A. S. Gispert
Alberto Esteban Ignacio Gispert, hash name "G", (his surname
is pronounced with a GEE), was born on the 31st July 1903 to
Arthuro and Remedeos Gispert y de Puiguriguer. He was born
at 80 Breakspear Road, Brockley, Kent (actually on the
corner of Harefield Road!) which is now part of the London
Borough of Lewisham but previously the Metropolitan Borough
of Deptford. The family were Catalan Spanish and maintained
the house in Breakspear Road and at least one other in
Barcelona. They moved to Brockley sometime in late 1891 or
1892. Alberto was the youngest of seven children, the third
to be born in the UK.
The young Alberto, although described in later life by Cecil
Lee (one of the other original members of the first hash) as
the 'perfect English Gentleman' was brought up in a
household that spoke little English. His mother, Remedeos,
spoke no English at all so the household language was
Spanish. Alberto was sent to the local Roman Catholic
school, St Joseph's Academy in Blackheath. Here Alberto
learnt the basics of non-competitive running following paper
trails which was a common sport in English schools at that
time and was known as the 'paper chase'. The participants
were from the many amateur athletic clubs called "harriers",
which had grown up throughout the United Kingdom. With the
arrival of other sports as cricket and rugby, the paper
chase became less popular.
Following his schooling Gispert joined H S Baker & Co and
became a Chartered Accountant in 1928 and applied for an
overseas posting with Evatt & Co (later to become
PriceWaterhouseCoopers) who sent him to Kuala Lumpur. He
married Eve in 1937 and his son, Simon, was born in the same
The British in Malaya had developed an extensive government
organization to administer the colonies or protectorates.
These civil servants along with the British citizens in
other occupations and businesses, produced large local
expatriate communities where organized forms of the paper
chase, or Harrier clubs (now known as 'hashing') was
revitalised in the 1920's and slowly grew in popularity.
These timelines seem to known in some record or other:
1913 - 'Harrier' clubs were formed around the Ipoh tin
1923 - In Sarawak, there was even a 'harrier' paper chase on
1927 - A Harriers was formed in Kuala Lumpur with men and
women runners. It ended in 1932.
1932 - A club was started in Johore Bahru.
1934/35 - A club was started in Malacca. "G" Gispert ran in
the Malacca Harriers, and Horse Thompson, one of the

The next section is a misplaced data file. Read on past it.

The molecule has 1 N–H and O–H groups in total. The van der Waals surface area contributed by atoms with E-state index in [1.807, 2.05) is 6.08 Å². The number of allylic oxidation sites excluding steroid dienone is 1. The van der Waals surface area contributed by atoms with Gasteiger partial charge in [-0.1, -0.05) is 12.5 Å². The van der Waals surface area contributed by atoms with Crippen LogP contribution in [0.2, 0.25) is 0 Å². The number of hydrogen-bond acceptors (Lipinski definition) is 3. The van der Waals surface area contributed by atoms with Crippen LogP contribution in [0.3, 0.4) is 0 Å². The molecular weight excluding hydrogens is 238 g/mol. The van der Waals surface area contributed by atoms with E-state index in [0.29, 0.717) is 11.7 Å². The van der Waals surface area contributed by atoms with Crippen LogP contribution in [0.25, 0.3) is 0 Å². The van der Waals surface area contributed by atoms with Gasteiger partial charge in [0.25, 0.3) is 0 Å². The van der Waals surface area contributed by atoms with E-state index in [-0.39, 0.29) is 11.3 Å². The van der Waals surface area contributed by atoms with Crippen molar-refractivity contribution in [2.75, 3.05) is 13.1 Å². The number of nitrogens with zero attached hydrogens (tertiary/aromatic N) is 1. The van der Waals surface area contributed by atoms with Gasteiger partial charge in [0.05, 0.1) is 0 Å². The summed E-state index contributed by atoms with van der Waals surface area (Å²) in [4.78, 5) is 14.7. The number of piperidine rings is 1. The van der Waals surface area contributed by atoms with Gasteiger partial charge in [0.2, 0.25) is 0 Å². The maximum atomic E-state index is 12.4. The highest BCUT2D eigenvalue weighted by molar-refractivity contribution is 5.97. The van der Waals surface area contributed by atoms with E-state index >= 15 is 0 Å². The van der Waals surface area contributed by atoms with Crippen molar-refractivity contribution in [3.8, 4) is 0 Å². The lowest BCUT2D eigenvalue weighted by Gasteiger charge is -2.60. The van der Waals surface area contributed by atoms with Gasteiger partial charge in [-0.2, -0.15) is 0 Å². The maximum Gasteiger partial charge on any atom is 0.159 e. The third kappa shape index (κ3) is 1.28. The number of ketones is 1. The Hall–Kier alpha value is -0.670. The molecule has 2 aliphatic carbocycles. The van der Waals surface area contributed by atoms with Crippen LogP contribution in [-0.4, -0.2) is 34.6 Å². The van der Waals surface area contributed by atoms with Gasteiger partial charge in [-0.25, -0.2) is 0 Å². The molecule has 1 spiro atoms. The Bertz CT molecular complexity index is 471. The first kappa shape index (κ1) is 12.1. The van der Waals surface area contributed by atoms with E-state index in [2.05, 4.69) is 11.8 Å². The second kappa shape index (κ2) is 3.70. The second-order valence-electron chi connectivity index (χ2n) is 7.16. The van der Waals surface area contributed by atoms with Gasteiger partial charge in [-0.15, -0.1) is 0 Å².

founding joint masters of the first HHH in Kuala Lumpur in
1938, ran with the Johore Bahru Harriers.
Sometime before 1938 - An informal Harriers group led by
Gispert with friends were running about the old KL.
"G" - a description: " no pretensions to athletic prowess,
being short, rather rotund, and a bon viveur, great sense of
fun, and humour, but underneath noble instincts ... he
epitomises great fun , good fellowship, with solid
qualities" - Cecil Lee
In 1938 - "G" became Capt Gispert, OC of the Selangor
Batallion of the Federated Malay States Volunteers. In 1941
- prior to going on leave to Australia with his family, "G"
took over as manager of Evatt & Co in KL. In 1942 ( January)
- at the end of his leave , he returned to Malaya as the
Japanese advanced down the Malay peninsula to Singapore.
Gispert was made a 2nd Lieutenant of the Argyll & Sutherland
‘G’ in his military
HOW OUR HEROIC FOUNDER WAS KILLED.
The most detailed account of this
unfortunate event is found in the book "Singapore Burning"
by Colin Smith, Penguin 2005. He has kindly given his
permission to use material from his book which is summarized
in the following. We are happy to note that Colin Smith is
an occasional hasher.
I quote, with some additions in brackets:
"…………Bukit Timah was not a tidy battlefield. Ahead of
Tomforce, and behind the hilltop position Tsuji (a Japanese
Officer) was on, about 200 of Stewart's cut-off Argylls had
fragmented into a dozen or so small parties.
After they had delayed the Japanese armour long enough for
Major MacDonald to set up the anti-tank guns, Stewart had
retired about 100 yards into the rubber to the east of the
road. He had intended to lie low there, silent and not
giving away their positions by firing at shadows, until
first light, when they would ambush the infantry
reinforcements which would surely follow up the T95's. (T95
is a medium tank).
But by 4am, (February 11th 1942), (a considerable force of)
the Japanese (from track junction 751179), whose
English-speaking mimics with their 'Is anyone there?' had
largely failed to lure the Argylls out of cover, were
already beginning to send large patrols into the rubber,
(having moved up the track some 200yards).
One of these came within 10 yards of Stewart's battalion HQ
and killed four men, including his
mortar officer Lieutenant Albert Gispert
an accountant from Kuala Lumpur and a transfer to the
Argylls from the Federated Malay States Volunteer Force.
Gispert, who had Spanish antecedents, was popular and
athletic and left a lasting legacy.
More than 75 years after his
death the Hash House Harriers cross-country running club he
founded in Malaya has branches all over the world."